Our church choir sings a praise song on occasion. It’s called “I Will Not Be Shaken.” It’s the kind of song to set your toes tapping and hands clapping. Maybe you know it. If not, here’s a YouTube link to another choir’s version: https://www.youtube.com/watch?v=YoxbKyCoaPM. Enjoy!
I mention this song because of the words in the chorus. As I listened to them one Sunday, my creativity sprang to life, and I saw them as a basis for a story. I began to get ideas right there in the pew. Does that ever happen to you? Frankly, I don’t care for those moments that interfere with my worship time, so I highlighted the words in my bulletin, something I normally throw away, and brought them home with me to ponder later.
If there is one thing we can blame on this writing gig, it’s that it shakes our faith on occasion. No, I’m not referring to our faith in Christ. Hopefully, that’s solid in anyone who writes for Him. I’m writing of our faith in our abilities.
How often have you entered a writing contest, received your feedback, and wanted to curl up on the bed with your thumb in your mouth? (Okay, for writers, it’s a chocolate bar—for me, a Three Musketeers.) Maybe you’ve received rejection after rejection for a story you’ve poured your heart into, one you believed God whispered in your ear as you took dictation. Perhaps, you’ve received rave reviews, but the book isn’t selling as well as others in the same Amazon category. Do you ever wonder why you bother to open the computer in the morning?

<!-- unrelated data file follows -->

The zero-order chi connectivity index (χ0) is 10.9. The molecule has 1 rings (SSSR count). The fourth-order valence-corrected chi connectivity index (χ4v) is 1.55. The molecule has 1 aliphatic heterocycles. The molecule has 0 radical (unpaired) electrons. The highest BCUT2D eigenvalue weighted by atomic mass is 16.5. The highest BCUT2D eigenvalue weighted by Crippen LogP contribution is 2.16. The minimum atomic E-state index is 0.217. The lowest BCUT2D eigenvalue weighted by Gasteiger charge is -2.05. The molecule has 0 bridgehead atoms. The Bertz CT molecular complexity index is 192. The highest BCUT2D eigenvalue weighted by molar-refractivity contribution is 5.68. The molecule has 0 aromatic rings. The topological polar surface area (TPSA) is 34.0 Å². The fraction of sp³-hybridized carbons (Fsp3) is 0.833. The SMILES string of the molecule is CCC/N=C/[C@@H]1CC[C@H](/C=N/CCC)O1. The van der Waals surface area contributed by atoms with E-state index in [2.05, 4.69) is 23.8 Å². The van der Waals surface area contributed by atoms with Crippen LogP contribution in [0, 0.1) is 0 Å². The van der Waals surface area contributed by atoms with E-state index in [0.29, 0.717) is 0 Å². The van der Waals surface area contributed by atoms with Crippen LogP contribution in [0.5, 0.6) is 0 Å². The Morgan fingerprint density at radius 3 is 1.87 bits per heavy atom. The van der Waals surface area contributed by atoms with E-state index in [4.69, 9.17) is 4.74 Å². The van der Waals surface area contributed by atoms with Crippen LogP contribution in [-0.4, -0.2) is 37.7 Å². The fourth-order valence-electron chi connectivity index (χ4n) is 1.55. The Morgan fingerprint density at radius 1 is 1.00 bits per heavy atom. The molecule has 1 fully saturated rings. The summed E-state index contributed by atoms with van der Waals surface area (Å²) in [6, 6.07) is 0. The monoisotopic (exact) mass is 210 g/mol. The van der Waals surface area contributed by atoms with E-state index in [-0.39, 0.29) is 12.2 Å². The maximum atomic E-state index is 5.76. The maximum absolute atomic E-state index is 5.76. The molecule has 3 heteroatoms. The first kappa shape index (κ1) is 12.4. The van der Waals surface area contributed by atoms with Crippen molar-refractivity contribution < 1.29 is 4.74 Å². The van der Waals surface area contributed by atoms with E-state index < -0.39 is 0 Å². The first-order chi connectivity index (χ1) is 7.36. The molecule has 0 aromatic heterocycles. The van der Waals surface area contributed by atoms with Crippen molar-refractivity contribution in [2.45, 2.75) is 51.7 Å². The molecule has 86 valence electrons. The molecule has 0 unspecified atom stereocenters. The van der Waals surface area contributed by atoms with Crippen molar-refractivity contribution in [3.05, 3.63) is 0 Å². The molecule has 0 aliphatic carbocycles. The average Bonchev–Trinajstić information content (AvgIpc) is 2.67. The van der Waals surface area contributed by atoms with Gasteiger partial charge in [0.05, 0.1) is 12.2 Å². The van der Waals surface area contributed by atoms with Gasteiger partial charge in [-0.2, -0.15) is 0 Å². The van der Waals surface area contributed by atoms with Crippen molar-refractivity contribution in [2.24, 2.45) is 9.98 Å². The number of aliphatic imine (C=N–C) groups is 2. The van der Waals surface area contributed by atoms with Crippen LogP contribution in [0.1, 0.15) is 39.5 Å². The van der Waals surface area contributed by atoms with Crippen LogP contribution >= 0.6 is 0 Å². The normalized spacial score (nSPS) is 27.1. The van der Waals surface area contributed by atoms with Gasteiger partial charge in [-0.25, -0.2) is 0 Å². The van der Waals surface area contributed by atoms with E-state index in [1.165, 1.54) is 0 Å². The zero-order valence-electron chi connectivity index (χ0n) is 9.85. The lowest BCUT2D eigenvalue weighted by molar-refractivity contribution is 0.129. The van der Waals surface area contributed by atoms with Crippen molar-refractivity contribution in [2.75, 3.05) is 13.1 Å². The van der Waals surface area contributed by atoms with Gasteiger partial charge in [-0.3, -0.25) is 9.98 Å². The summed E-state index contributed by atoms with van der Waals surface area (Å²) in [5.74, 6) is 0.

Writing is a tough on the self-esteem. We have a tendency to think that, because God gave us the desire to write stories and we spent months (sometimes years) practicing the craft and sweating over each sentence, we’re automatically entitled to hit the ECPA bestseller list. When we don’t, we can sink into discouragement.
Throughout the years, I’ve returned over and over to Isaiah 55:8 when I need a reminder of WHO God is and who I am in relation to Him.
“For my thoughts are not your thoughts, neither are your ways my ways,” declares the Lord.
Whew! What a powerful statement—and a humbling one. In my mind, those words go hand-in-hand with Jeremiah 29:11. If both are not a call to trust Him, even when we don’t understand why our plans are “unsuccessful,” I don’t know what it will take.
It can be hard to accept that His will for our writing may be as simple as teaching us something about ourselves through the experiences of fictional characters. I know I’ve grown in my faith through writing about the journeys of my invisible friends. As my hero, Kit Barnes, learns: Be Strong! Be strong in the power of God’s might. Be strong and stand.
He has a plan for each of us in our writing career. Yours will be different from mine. Whatever it is, it’s right for you. Whatever mine is, it’s right for me.
So when you doubt your ability to create, STAND. Stand firm in your trust of His plan. Stand firm in the knowledge that God has placed the desire to write in you for a reason, even if those words never reach anyone but you.
Sandra Ardoin is a multi-published author of short fiction who writes inspirational historical romance, such as her Christmas novella, The Yuletide Angel and her January release, A Reluctant Melody. She’s the married mother of a young adult and lives in North Carolina.